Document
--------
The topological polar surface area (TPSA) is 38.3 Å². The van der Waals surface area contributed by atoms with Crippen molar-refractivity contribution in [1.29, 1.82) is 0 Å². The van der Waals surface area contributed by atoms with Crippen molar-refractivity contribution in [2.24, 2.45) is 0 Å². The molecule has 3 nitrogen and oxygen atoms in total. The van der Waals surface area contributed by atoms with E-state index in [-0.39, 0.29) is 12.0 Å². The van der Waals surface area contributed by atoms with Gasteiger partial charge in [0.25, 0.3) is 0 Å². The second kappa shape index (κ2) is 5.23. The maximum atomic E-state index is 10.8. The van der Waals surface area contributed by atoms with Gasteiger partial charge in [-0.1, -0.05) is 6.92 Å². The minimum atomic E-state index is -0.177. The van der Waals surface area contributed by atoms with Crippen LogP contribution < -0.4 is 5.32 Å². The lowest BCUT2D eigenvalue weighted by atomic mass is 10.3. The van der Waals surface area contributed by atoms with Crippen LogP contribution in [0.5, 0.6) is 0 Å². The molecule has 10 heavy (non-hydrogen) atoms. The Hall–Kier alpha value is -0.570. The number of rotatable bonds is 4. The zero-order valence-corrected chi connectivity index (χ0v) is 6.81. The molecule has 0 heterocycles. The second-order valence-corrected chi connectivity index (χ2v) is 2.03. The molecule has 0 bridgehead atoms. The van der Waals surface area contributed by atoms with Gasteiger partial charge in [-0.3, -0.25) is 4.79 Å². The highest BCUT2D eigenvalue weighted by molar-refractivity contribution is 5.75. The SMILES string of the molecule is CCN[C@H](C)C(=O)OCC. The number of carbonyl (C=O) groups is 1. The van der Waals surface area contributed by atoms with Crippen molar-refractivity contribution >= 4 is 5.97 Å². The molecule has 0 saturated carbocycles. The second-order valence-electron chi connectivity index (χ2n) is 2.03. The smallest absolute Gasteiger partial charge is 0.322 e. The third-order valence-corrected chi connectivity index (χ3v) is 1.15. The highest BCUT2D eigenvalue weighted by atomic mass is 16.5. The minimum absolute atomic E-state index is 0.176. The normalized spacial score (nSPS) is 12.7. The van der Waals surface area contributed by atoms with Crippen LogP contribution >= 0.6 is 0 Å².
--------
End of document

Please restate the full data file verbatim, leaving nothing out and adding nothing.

The topological polar surface area (TPSA) is 38.3 Å². The van der Waals surface area contributed by atoms with Crippen molar-refractivity contribution in [1.29, 1.82) is 0 Å². The van der Waals surface area contributed by atoms with Crippen molar-refractivity contribution in [2.24, 2.45) is 0 Å². The molecule has 3 nitrogen and oxygen atoms in total. The van der Waals surface area contributed by atoms with E-state index in [-0.39, 0.29) is 12.0 Å². The van der Waals surface area contributed by atoms with Gasteiger partial charge in [0.25, 0.3) is 0 Å². The second kappa shape index (κ2) is 5.23. The maximum atomic E-state index is 10.8. The van der Waals surface area contributed by atoms with Gasteiger partial charge in [-0.1, -0.05) is 6.92 Å². The minimum atomic E-state index is -0.177. The van der Waals surface area contributed by atoms with Crippen LogP contribution < -0.4 is 5.32 Å². The lowest BCUT2D eigenvalue weighted by atomic mass is 10.3. The van der Waals surface area contributed by atoms with Crippen LogP contribution in [0.5, 0.6) is 0 Å². The molecule has 10 heavy (non-hydrogen) atoms. The Hall–Kier alpha value is -0.570. The number of rotatable bonds is 4. The zero-order valence-corrected chi connectivity index (χ0v) is 6.81. The molecule has 0 heterocycles. The second-order valence-corrected chi connectivity index (χ2v) is 2.03. The molecule has 0 bridgehead atoms. The van der Waals surface area contributed by atoms with Gasteiger partial charge in [-0.3, -0.25) is 4.79 Å². The highest BCUT2D eigenvalue weighted by molar-refractivity contribution is 5.75. The SMILES string of the molecule is CCN[C@H](C)C(=O)OCC. The number of carbonyl (C=O) groups is 1. The van der Waals surface area contributed by atoms with Crippen molar-refractivity contribution >= 4 is 5.97 Å². The molecule has 0 saturated carbocycles. The second-order valence-electron chi connectivity index (χ2n) is 2.03. The smallest absolute Gasteiger partial charge is 0.322 e. The third-order valence-corrected chi connectivity index (χ3v) is 1.15. The highest BCUT2D eigenvalue weighted by atomic mass is 16.5. The minimum absolute atomic E-state index is 0.176. The normalized spacial score (nSPS) is 12.7. The van der Waals surface area contributed by atoms with Crippen LogP contribution >= 0.6 is 0 Å².